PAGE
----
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PLO acknowledges: still at war with Israel

Dinsdag, Oktober 28, 2008

Daniel Pipes, October 28, 2008.

Yasir Arafat may have shook Yitzhak Rabin’s hand in 1993 and signed solemn
declarations about ending the war to eliminate Israel, but late last month, in a
New York City courtroom, the Palestine Liberation Organization formally
confirmed that it still sees terrorism against Israelis as legitimate acts of war.

The lawsuit, Sokolow v The Palestine Liberation Organization, brought by the
intrepid David Strachman, alleges that the PLO carried out two machine-gun
and five bombing attacks in the Jerusalem area between January 2001 and
February 2004.

The plaintiffs allege, in the words of U.S. District Judge George Daniels,
that the PLO did so “intending to terrorize, intimidate, and coerce the civilian
population of Israel into acquiescing to defendants’ political goals and demands,
and to influence the policy of the United States and Israeli governments in favor
of accepting defendants’ political goals and demands.” The attacks killed 33
and wounded many more, some of them U.S. citizens; the victims and their
families are seeking up to US$3 billion in damages from the PLO.

To this, the PLO, represented in part by none other than the appalling Ramsey
Clark (who in a distant age, 1967-69, was attorney general of the United
States), replied that the attacks were acts of war rather than terrorism.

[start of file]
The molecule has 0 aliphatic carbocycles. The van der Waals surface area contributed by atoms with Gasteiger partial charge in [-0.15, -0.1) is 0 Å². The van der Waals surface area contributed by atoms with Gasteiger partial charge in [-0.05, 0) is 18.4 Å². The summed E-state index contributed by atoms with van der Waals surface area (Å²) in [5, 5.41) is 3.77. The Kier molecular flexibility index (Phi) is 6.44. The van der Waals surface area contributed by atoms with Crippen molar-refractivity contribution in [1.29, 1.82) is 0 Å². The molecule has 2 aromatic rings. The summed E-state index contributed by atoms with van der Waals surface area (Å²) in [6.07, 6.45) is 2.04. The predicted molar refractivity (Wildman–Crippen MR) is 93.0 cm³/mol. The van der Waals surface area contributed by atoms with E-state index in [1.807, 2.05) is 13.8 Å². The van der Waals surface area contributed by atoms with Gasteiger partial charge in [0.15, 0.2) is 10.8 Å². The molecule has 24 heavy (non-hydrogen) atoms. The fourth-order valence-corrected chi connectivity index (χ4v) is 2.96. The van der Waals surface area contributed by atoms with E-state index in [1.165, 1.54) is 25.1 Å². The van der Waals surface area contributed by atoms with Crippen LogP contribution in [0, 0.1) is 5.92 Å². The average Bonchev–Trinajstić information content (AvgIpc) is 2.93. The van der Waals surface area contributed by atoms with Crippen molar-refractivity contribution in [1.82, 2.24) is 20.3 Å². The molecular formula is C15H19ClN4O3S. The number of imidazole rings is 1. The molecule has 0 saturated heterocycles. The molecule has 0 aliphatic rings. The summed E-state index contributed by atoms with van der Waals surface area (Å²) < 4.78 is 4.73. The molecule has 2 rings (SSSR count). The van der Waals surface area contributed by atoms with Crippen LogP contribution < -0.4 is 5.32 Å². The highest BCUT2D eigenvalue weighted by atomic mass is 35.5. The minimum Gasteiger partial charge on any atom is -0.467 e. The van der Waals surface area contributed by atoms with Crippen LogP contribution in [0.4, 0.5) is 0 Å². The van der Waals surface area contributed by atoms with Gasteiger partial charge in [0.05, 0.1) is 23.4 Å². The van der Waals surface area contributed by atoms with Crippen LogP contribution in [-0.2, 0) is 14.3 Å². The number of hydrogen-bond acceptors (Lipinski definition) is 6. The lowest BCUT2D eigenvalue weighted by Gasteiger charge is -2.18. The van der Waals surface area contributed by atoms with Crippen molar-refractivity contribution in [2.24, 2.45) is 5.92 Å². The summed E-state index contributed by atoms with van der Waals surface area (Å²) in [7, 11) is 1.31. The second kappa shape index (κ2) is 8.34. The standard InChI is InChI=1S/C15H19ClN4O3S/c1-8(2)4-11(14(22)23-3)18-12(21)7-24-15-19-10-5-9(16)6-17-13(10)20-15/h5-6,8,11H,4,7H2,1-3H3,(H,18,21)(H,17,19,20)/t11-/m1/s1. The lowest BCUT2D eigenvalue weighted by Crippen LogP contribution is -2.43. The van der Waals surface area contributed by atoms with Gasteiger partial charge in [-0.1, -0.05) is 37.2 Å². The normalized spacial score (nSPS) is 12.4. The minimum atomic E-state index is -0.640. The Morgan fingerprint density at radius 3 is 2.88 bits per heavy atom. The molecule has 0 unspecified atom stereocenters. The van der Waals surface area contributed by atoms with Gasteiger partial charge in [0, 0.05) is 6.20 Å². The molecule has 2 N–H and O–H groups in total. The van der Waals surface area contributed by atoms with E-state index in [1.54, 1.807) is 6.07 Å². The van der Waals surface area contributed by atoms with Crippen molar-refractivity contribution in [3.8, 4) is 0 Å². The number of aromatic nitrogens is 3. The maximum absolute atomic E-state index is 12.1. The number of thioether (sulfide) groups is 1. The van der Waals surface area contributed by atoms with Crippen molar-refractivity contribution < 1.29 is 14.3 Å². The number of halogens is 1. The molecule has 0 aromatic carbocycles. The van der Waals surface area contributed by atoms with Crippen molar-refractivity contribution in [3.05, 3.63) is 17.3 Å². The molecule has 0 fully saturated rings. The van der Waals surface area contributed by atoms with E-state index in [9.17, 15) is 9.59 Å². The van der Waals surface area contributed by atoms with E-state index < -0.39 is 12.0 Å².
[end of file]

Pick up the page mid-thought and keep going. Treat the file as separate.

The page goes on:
As Daniels summarizes the PLO argument: “defendants argue that
subject matter jurisdiction is lacking because this action is premised on acts of
war, which is barred under the ATA [Antiterrorism Act of 1991], and further is
based on conduct which does not meet the statutory definition of ‘international
terrorism’.”

This response is noteworthy for two reasons:

(1) Fifteen years after Oslo supposedly ended the state of war, four
years after Mahmoud Abbas took over and supposedly improved on Arafat’s
abysmal record, the PLO publicly maintains it remains at war with Israel.

(2) The PLO argues, even in the context of an American law court, that
blatant, cruel, inhumane, and atrocious acts of murder constitute legitimate acts
of warfare.

Judge Daniels rightly slammed the PLO’s argument: “the Court finds that the
attacks, as alleged to have occurred in the amended complaint, do not
constitute acts of war nor do they, as a matter of law, fall outside the statutory
definition of ‘international terrorism’.”

He went on to point out that civilians, not soldiers were the intended
victims of these assaults: “There has been no showing that the situs of the
attacks were in any combat or militarized zone, or were otherwise targeted at
military or governmental personnel or interests. Rather, plaintiffs allege that the
attacks were intentionally targeted at the civilian population. They were
purportedly carried out at locations where non-combatants citizens would be
known to congregate, such as in the cafeteria on the Hebrew University
campus and on a commercial passenger bus.”

Daniels went on, rising to an eloquence not frequently heard in district court
decisions: “Additionally, the use of bombs, under such circumstances, is
indicative of an intent to cause far-reaching devastation upon the masses. The
‘benefit’ of such weaponry is its merciless capability of indiscriminately killing
and maiming untold numbers in heavily populated civilian areas. Such claimed
violent attacks upon non-combatant civilians, who were allegedly simply going
about their everyday lives, do not constitute acts of war.”

That the PLO justifies “merciless capability of indiscriminately killing and
maiming untold numbers” suggests it remains the terrorist organization it has
always been since its founding in 1964.

When will the diplomatic bright lights in Jerusalem and Washington figure this
out?

-- Reacties gesloten.